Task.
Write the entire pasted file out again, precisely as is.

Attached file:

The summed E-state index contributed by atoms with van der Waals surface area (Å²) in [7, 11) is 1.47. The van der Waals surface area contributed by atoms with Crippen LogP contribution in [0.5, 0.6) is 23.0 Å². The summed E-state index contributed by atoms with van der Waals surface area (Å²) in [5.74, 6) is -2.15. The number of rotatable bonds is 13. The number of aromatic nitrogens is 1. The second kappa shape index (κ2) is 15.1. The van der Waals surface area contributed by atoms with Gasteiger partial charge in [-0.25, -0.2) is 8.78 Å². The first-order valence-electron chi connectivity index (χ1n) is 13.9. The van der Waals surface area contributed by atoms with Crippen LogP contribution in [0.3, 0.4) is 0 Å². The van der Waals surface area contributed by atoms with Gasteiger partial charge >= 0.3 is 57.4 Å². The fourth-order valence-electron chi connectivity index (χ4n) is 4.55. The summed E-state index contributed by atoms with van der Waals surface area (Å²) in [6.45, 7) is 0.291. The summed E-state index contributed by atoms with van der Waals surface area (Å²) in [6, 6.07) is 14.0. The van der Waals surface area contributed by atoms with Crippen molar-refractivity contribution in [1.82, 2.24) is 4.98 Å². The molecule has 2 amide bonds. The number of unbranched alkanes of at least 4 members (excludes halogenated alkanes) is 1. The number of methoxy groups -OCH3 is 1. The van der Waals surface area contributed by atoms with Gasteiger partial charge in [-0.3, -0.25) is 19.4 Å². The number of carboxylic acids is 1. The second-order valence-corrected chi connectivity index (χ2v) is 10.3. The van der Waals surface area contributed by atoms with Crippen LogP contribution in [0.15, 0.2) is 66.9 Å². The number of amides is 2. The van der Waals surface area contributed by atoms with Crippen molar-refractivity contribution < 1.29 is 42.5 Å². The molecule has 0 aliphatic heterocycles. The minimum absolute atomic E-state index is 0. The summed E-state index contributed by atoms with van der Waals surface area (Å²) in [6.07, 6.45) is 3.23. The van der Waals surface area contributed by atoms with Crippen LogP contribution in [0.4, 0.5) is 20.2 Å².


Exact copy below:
The summed E-state index contributed by atoms with van der Waals surface area (Å²) in [7, 11) is 1.47. The van der Waals surface area contributed by atoms with Crippen LogP contribution in [0.5, 0.6) is 23.0 Å². The summed E-state index contributed by atoms with van der Waals surface area (Å²) in [5.74, 6) is -2.15. The number of rotatable bonds is 13. The number of aromatic nitrogens is 1. The second kappa shape index (κ2) is 15.1. The van der Waals surface area contributed by atoms with Gasteiger partial charge in [-0.25, -0.2) is 8.78 Å². The first-order valence-electron chi connectivity index (χ1n) is 13.9. The van der Waals surface area contributed by atoms with Crippen LogP contribution in [0.3, 0.4) is 0 Å². The van der Waals surface area contributed by atoms with Gasteiger partial charge >= 0.3 is 57.4 Å². The fourth-order valence-electron chi connectivity index (χ4n) is 4.55. The summed E-state index contributed by atoms with van der Waals surface area (Å²) in [6.45, 7) is 0.291. The summed E-state index contributed by atoms with van der Waals surface area (Å²) in [6, 6.07) is 14.0. The van der Waals surface area contributed by atoms with Crippen molar-refractivity contribution in [1.82, 2.24) is 4.98 Å². The molecule has 2 amide bonds. The number of unbranched alkanes of at least 4 members (excludes halogenated alkanes) is 1. The number of methoxy groups -OCH3 is 1. The van der Waals surface area contributed by atoms with Gasteiger partial charge in [-0.3, -0.25) is 19.4 Å². The number of carboxylic acids is 1. The second-order valence-corrected chi connectivity index (χ2v) is 10.3. The van der Waals surface area contributed by atoms with Crippen LogP contribution in [0.15, 0.2) is 66.9 Å². The number of amides is 2. The van der Waals surface area contributed by atoms with Crippen molar-refractivity contribution < 1.29 is 42.5 Å². The molecule has 0 aliphatic heterocycles. The minimum absolute atomic E-state index is 0. The summed E-state index contributed by atoms with van der Waals surface area (Å²) in [6.07, 6.45) is 3.23. The van der Waals surface area contributed by atoms with Crippen LogP contribution in [0.4, 0.5) is 20.2 Å².